I started activating for Summits On The Air in June 2005 when I was on holiday in Scotland. I'd taken up country walking then as a hobby and as a means of keeping fit, so SOTA fitted in very well with that interest and I started fellwalking. I activated 11 summits in 2005, and a similar number each year up to 2008. In 2009 I discovered the Lake District and became a lot more active. As a result it took me almost eight years to achieve the coveted 1000 points SOTA Mountain Goat (MG) Award when I was walking in Southern Ireland in January 2013. From that point on most of my holidays in Europe have contained an element of SOTA and I have travelled extensively. Three years on from my first MG I achieved a second one. 

Cracoe Fell G/NP-032
Today's "Up and Back" route to the obelisk on Cracoe Fell
I had previously activated Cracoe Fell twice - in 2008 and 2009. Both times I completed a circular walk from Rylstone up to the cross and then over the ridge to the obelisk on the summit. I then went down to Fell Lane. This time I wanted to save time so I went up Fell Lane from Jacksons Farm Shop and Cafe Car Park in Cracoe Village (SD 978602). After crossing the B6265 Grassington Road Fell Lane takes you on to access land and the flank of Cracoe Fell.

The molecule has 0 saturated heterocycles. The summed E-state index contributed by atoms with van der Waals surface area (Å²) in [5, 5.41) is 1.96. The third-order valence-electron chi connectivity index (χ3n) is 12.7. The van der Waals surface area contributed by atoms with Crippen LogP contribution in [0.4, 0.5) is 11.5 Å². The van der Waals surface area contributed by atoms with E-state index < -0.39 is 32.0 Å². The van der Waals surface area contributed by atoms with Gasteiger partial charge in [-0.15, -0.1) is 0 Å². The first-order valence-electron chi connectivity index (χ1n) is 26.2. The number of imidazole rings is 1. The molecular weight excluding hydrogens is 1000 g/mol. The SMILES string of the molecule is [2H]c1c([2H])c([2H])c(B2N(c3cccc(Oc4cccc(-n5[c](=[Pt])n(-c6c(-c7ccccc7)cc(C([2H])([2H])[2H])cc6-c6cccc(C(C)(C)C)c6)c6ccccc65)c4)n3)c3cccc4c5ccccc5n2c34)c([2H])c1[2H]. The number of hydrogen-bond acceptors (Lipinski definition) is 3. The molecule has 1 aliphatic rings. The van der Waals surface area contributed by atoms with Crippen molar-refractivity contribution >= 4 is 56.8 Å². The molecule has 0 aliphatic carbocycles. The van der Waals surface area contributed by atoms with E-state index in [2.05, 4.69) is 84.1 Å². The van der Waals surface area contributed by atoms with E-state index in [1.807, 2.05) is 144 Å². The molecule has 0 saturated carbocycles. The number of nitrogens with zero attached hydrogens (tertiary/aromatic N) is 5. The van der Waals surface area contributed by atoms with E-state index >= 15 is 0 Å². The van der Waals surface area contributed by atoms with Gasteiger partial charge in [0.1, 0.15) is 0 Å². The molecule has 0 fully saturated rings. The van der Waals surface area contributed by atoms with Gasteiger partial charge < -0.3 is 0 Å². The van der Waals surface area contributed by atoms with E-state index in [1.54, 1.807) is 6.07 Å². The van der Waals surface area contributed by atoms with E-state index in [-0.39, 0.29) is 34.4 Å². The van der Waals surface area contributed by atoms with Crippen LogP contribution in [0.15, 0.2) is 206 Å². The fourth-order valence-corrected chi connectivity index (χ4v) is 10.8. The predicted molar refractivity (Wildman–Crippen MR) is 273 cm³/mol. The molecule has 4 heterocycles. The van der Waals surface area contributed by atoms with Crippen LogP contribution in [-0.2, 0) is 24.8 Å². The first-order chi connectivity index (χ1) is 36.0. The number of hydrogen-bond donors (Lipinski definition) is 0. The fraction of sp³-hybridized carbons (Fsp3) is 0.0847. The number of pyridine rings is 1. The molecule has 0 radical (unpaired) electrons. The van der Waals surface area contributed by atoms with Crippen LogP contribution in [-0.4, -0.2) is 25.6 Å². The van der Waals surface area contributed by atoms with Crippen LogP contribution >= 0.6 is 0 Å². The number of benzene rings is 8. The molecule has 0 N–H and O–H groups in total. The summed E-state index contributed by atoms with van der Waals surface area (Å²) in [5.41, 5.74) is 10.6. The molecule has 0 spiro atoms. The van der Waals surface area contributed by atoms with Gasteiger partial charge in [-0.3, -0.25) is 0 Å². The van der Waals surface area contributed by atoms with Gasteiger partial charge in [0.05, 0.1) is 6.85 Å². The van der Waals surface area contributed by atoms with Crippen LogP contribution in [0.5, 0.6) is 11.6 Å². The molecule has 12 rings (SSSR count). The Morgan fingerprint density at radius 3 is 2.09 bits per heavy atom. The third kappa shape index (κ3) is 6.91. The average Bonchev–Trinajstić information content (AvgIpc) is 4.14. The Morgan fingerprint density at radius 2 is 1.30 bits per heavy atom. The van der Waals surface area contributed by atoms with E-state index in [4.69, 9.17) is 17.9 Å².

The Bolton Abbey Estate (who own the moor) encourage walkers to enjoy it but not with their dogs
Cracoe Fell G/NP-032 from Fell Lane
The moorland is owned by Bolton Abbey Estate who treat the summit as an extension of Barden Moor. They operate a "no dogs" policy which is strictly enforced.

Some years ago when walking on Barden Moor with my terrier on a lead I was approached by a gamekeeper and told to leave the moor immediately. Fortunately I was not on a SOTA mission at the time... Today my dog was at home so no worries in that direction. I was travelling light, no need for food and drink on this short walk up, and the summit was gained in 45 minutes.

Selfie on the summit
I set up my station out of the wind in a cleft in the rocks away from the obelisk and completed 13 contacts on VHF using the 2m FM band. I worked Roy G4SSH in Scarborough and stations as far apart as Dave G6LKB in Ulverston and Mick G0BUB in Lincoln.  

It took 35 minutes to return to the car at the farm shop and pay for my parking with the purchase of 5 Dales Pork Sausage for the princely sum of £1.95 - 3 for me and 2 for my XYL. We ate them that night - the butchers there is recommended but disappointingly, the cafe is closed in the winter, as where those in Grassington and Pateley Bridge on my way back to Pickering as it was teatime. It was bang on 4.00pm when I reached Grassington and all 3 cafes were closed. 

Why is it that cafe's close when its teatime?